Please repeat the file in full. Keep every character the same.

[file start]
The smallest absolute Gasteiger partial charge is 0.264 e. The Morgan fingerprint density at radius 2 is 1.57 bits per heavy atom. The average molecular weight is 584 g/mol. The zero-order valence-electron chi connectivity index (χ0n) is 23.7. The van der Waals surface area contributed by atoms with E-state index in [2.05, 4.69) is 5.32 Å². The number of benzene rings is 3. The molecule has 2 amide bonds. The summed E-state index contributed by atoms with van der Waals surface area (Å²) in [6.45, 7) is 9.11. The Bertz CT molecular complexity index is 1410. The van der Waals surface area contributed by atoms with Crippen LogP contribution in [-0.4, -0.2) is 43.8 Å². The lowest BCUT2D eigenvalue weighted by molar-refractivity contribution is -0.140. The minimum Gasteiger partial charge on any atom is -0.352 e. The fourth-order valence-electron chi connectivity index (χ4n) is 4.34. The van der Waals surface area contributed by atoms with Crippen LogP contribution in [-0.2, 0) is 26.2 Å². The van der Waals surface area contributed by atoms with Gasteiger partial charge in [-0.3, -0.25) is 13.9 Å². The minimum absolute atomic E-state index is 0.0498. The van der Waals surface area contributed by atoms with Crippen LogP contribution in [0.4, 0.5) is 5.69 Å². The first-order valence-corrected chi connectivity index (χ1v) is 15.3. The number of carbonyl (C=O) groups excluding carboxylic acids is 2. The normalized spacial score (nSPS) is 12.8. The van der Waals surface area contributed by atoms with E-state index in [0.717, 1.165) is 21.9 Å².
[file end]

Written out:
The smallest absolute Gasteiger partial charge is 0.264 e. The Morgan fingerprint density at radius 2 is 1.57 bits per heavy atom. The average molecular weight is 584 g/mol. The zero-order valence-electron chi connectivity index (χ0n) is 23.7. The van der Waals surface area contributed by atoms with E-state index in [2.05, 4.69) is 5.32 Å². The number of benzene rings is 3. The molecule has 2 amide bonds. The summed E-state index contributed by atoms with van der Waals surface area (Å²) in [6.45, 7) is 9.11. The Bertz CT molecular complexity index is 1410. The van der Waals surface area contributed by atoms with Crippen LogP contribution in [-0.4, -0.2) is 43.8 Å². The lowest BCUT2D eigenvalue weighted by molar-refractivity contribution is -0.140. The minimum Gasteiger partial charge on any atom is -0.352 e. The fourth-order valence-electron chi connectivity index (χ4n) is 4.34. The van der Waals surface area contributed by atoms with Crippen LogP contribution in [-0.2, 0) is 26.2 Å². The van der Waals surface area contributed by atoms with Gasteiger partial charge in [-0.3, -0.25) is 13.9 Å². The minimum absolute atomic E-state index is 0.0498. The van der Waals surface area contributed by atoms with Crippen LogP contribution in [0.4, 0.5) is 5.69 Å². The first-order valence-corrected chi connectivity index (χ1v) is 15.3. The number of carbonyl (C=O) groups excluding carboxylic acids is 2. The normalized spacial score (nSPS) is 12.8. The van der Waals surface area contributed by atoms with E-state index in [0.717, 1.165) is 21.9 Å².